We have all heard the saying “one tequila, two tequila, three tequila, floor” made famous by George Carlin. But, has anyone ever wondered about how the spirit is made before hitting the shelves of stores or bars? The story of tequila starts many centuries ago with the conquistadors of Mexico, who instead of drinking water (which contained disease-emitting bacteria) with their meal, drank the local alcohol, called pluque (Weir 3).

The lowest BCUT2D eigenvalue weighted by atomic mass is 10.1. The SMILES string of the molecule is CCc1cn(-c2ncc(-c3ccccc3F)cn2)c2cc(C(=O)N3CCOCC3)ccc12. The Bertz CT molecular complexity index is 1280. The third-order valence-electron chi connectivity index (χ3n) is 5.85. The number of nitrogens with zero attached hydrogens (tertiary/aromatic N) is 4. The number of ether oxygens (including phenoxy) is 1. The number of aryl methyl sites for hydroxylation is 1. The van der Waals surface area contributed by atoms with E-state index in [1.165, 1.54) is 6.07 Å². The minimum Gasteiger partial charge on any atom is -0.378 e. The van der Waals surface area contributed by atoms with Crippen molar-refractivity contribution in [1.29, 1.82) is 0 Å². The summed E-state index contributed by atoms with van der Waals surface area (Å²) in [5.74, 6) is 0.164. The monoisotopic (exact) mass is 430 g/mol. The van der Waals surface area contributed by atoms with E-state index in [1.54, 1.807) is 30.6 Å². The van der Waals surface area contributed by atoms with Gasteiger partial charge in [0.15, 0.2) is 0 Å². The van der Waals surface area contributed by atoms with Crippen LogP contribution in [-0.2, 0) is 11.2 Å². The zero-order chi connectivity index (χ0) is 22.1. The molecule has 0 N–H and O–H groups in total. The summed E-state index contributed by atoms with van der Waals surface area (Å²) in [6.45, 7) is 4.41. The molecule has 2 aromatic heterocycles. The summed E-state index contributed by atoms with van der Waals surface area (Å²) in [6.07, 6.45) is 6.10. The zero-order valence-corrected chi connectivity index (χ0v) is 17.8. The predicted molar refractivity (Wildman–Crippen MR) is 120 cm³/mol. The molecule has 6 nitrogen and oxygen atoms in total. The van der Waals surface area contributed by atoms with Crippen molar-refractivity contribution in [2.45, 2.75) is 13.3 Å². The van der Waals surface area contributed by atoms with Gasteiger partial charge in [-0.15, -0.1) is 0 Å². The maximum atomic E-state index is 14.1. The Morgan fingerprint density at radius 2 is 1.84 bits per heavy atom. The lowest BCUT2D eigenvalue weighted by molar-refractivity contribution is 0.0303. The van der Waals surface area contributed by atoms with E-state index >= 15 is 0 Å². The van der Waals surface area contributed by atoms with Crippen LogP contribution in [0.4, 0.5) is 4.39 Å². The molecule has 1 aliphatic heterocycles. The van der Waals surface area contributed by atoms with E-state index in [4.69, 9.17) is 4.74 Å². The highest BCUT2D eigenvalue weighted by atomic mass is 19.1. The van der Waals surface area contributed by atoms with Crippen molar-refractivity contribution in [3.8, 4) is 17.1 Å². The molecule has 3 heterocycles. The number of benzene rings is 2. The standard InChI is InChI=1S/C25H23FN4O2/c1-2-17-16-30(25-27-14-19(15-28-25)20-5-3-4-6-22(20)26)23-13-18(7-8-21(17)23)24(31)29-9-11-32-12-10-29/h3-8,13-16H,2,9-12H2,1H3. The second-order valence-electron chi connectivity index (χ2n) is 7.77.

Pulque was the much weaker cousin of the tequilas and mescals we enjoy oday, but the conquistadors realized they could transform this mildly alcoholic beverage into something much stronger. Through the Old World technologies of distilling alcohol in copper sills, tequila began its evolution to the drink of Mexico, often at the time referred to as, vino de mescal, or mescal wine in English. Tequila did not officially get its name until the 1870s, when it was named after the state in Mexico that wanted to distinguish its mescals from all others. In the present day, tequila, by law, can only be made by using the blue agave plant